I always like being around people who “get it.” From time to time you meet someone who really does something well and understands something completely. I’ve learned that when you spend time with people like that their expertise and knowledge can almost “rub off” on you and help you to understand things too.
One of the greatest influences in my life over the last 8 or 9 years has been my friend Bill Kemp. He really “gets” the whole electricity/energy/off-grid thing. He engineers hydroelectric dams and biogas systems and he lives off-grid, and when I met him he was actually making his own inverters for his house. What a concept! I met him when I went to his house to pick up some used batteries from him. I asked him a question about why my batteries weren’t holding their charge very well. I’d asked this same question to many “experts” over the years and had never received a satisfactory answer. When I asked Bill, he drew a graph and explained to me that I hadn’t been running my generator long enough in order to push the battery charge far enough up the curve so that they’d hold their charge properly. His description was so simple and made so much sense that it was like a light bulb clicked on over my head. A compact fluorescent light bulb, of course.
As I spent more and more time with Bill he continued to hammer away at me about the difference between power, measured in watts, and energy, measured in kilowatt-hours. I’d say things like, “My toaster uses too much energy” and Bill would correct me and explain that it uses a lot of “power” (1200 Watts) while it is on, but since it’s only on for a few minutes, it doesn’t draw a lot of energy out of my batteries. Years later I’m finally starting to catch on.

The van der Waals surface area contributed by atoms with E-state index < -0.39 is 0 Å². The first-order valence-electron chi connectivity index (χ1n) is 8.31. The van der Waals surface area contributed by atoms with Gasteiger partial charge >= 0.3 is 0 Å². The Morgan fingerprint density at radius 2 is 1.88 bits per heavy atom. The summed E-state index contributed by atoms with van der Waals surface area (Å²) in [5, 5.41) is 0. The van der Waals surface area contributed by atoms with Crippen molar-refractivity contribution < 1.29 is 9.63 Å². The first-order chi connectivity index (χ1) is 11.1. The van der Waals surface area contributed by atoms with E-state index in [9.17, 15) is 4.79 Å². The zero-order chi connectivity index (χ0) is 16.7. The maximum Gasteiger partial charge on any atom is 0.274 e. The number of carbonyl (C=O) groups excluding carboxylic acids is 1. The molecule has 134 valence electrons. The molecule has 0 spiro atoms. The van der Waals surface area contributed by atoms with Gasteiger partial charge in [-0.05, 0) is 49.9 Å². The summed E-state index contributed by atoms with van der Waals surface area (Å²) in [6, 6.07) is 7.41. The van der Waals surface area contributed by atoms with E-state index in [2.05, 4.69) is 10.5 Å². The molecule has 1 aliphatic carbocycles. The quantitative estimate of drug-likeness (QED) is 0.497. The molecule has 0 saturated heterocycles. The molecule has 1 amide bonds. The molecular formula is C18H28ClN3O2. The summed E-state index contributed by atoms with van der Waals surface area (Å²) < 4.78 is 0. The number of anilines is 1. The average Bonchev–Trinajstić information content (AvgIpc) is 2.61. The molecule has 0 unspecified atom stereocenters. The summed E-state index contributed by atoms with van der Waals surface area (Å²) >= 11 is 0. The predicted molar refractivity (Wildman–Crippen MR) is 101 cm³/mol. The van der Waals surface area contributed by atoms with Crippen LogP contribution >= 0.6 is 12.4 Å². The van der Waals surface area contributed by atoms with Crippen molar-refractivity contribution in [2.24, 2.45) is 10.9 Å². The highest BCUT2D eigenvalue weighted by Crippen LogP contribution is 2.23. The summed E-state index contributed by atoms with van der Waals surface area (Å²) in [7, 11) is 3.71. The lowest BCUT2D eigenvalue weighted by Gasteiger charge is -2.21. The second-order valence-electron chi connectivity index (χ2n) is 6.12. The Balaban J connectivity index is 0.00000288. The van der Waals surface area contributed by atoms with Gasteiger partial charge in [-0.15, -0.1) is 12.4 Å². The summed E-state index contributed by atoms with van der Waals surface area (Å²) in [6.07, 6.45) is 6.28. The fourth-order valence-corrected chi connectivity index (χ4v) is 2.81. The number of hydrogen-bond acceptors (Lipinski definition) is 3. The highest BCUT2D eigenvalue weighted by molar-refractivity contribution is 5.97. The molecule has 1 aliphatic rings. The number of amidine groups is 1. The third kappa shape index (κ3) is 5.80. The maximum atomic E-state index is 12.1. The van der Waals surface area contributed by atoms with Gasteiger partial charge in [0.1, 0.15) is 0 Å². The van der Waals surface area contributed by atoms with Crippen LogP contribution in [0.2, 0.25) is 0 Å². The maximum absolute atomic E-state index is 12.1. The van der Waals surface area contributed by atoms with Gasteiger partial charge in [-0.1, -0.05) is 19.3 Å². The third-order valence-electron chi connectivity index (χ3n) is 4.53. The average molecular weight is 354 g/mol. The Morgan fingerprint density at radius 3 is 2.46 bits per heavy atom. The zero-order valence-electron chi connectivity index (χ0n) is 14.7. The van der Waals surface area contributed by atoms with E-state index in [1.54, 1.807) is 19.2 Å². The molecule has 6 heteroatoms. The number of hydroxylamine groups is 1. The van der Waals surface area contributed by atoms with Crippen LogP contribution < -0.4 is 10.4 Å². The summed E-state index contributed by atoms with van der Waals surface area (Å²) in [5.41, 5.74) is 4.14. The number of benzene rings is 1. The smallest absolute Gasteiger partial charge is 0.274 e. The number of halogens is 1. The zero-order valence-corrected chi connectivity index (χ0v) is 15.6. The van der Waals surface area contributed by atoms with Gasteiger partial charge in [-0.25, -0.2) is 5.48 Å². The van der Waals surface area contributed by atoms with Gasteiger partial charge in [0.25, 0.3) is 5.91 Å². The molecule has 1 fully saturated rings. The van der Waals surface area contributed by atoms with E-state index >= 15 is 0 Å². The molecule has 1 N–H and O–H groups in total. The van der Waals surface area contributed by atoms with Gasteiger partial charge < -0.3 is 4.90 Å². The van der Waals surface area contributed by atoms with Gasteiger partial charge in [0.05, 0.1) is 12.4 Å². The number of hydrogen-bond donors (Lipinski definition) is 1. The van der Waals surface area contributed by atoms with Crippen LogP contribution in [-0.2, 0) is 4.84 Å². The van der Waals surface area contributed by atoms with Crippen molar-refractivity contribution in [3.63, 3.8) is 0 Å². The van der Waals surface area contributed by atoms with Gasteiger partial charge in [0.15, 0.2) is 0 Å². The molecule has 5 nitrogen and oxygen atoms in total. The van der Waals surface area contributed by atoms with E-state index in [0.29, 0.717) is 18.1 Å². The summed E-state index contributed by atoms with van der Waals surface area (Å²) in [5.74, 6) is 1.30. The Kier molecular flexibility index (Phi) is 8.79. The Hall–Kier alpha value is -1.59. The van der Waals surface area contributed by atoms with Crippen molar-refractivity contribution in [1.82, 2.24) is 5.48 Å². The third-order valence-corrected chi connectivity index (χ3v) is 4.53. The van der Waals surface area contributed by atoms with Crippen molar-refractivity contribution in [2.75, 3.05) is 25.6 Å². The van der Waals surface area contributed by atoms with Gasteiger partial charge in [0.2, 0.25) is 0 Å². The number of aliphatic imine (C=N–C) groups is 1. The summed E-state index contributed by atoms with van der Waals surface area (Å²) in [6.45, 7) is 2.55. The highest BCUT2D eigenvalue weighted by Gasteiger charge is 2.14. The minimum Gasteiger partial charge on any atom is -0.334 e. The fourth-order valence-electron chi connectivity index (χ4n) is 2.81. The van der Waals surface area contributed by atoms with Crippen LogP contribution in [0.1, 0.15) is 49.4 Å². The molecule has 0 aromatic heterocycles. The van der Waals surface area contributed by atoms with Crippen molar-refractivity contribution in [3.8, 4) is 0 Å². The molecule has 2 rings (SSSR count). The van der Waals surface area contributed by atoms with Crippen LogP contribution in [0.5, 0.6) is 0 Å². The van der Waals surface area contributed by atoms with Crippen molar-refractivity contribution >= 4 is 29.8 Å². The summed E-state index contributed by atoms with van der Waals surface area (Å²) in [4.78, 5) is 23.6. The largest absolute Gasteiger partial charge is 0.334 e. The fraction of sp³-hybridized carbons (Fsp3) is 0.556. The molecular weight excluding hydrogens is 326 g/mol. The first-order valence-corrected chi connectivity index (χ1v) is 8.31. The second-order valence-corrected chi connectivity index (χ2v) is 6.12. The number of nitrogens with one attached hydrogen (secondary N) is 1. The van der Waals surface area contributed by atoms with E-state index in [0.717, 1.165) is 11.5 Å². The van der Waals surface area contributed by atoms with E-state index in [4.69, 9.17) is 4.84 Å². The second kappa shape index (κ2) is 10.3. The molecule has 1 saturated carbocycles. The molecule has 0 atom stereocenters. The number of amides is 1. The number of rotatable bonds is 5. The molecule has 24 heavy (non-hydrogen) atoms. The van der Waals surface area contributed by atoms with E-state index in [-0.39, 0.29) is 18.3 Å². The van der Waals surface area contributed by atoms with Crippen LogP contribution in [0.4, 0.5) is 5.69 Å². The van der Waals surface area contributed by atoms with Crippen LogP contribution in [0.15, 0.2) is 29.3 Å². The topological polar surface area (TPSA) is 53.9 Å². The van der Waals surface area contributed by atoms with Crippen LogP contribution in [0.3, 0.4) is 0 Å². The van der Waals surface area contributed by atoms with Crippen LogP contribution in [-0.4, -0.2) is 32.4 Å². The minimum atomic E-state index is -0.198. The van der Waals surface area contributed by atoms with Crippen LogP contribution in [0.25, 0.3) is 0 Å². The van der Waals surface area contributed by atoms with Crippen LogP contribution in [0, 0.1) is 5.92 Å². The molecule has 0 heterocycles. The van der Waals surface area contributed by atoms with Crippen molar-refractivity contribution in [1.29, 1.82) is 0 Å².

One night as we drove back from doing a renewable energy talk in Toronto, I mentioned that I had received a shock from my generator. It had been a humid day and I had stood on the concrete garage floor in my bare feet while I started up the generator. In hindsight it was probably not something most rocket scientists would have done. But I didn’t think it should have shocked me none-the-less.
So at 10 pm we rolled into my driveway, and I opened my garage door and turned on the lights, which don’t light up the generator very well. My ONAN generator is a big scary beast with a lot of pipes and wires, which completely baffle me. Bill pulled off a plate hiding some electronics and, I kid you not, before I had time to shine a flashlight in there he said “There’s the problem right there…” and proceeded to fix it within seconds. Who does this kind of stuff? That anyone could know what the problem was to begin with is beyond me, but to find it within seconds is just bizarre to me.
Then he started up the generator, spit on the floor and put something, which I can’t recall (a multimeter? A piece of wire? A magic ostrich feather?) between the floor and the generator to test that it was grounded properly. Then suddenly he was gone in the night, like some kind of electricity super hero, turning down any compensation, just continuing on his mission to make electricity safe and teach the masses about power and energy. Or something like that.